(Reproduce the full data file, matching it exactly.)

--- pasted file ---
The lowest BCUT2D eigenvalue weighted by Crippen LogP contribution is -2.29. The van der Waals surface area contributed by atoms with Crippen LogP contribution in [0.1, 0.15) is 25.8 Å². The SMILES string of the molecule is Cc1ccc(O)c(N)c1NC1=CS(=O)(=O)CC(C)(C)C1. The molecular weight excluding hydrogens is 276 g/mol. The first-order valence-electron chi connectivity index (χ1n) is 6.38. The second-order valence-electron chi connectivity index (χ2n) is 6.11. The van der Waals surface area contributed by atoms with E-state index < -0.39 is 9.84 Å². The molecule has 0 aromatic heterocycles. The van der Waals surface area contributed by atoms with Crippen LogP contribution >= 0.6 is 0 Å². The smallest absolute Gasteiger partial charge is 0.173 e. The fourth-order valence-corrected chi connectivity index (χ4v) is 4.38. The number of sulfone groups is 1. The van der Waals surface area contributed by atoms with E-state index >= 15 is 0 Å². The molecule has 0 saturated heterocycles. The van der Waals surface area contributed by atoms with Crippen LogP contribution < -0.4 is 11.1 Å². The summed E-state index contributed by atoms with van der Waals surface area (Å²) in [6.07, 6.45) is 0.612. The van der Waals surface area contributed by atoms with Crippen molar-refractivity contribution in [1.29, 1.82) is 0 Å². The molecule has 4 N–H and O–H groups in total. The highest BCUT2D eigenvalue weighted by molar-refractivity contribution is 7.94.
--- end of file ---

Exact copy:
The lowest BCUT2D eigenvalue weighted by Crippen LogP contribution is -2.29. The van der Waals surface area contributed by atoms with Crippen LogP contribution in [0.1, 0.15) is 25.8 Å². The SMILES string of the molecule is Cc1ccc(O)c(N)c1NC1=CS(=O)(=O)CC(C)(C)C1. The molecular weight excluding hydrogens is 276 g/mol. The first-order valence-electron chi connectivity index (χ1n) is 6.38. The second-order valence-electron chi connectivity index (χ2n) is 6.11. The van der Waals surface area contributed by atoms with E-state index < -0.39 is 9.84 Å². The molecule has 0 aromatic heterocycles. The van der Waals surface area contributed by atoms with Crippen LogP contribution >= 0.6 is 0 Å². The smallest absolute Gasteiger partial charge is 0.173 e. The fourth-order valence-corrected chi connectivity index (χ4v) is 4.38. The number of sulfone groups is 1. The van der Waals surface area contributed by atoms with E-state index >= 15 is 0 Å². The molecule has 0 saturated heterocycles. The van der Waals surface area contributed by atoms with Crippen LogP contribution < -0.4 is 11.1 Å². The summed E-state index contributed by atoms with van der Waals surface area (Å²) in [6.07, 6.45) is 0.612. The van der Waals surface area contributed by atoms with Crippen molar-refractivity contribution in [1.29, 1.82) is 0 Å². The molecule has 4 N–H and O–H groups in total. The highest BCUT2D eigenvalue weighted by molar-refractivity contribution is 7.94.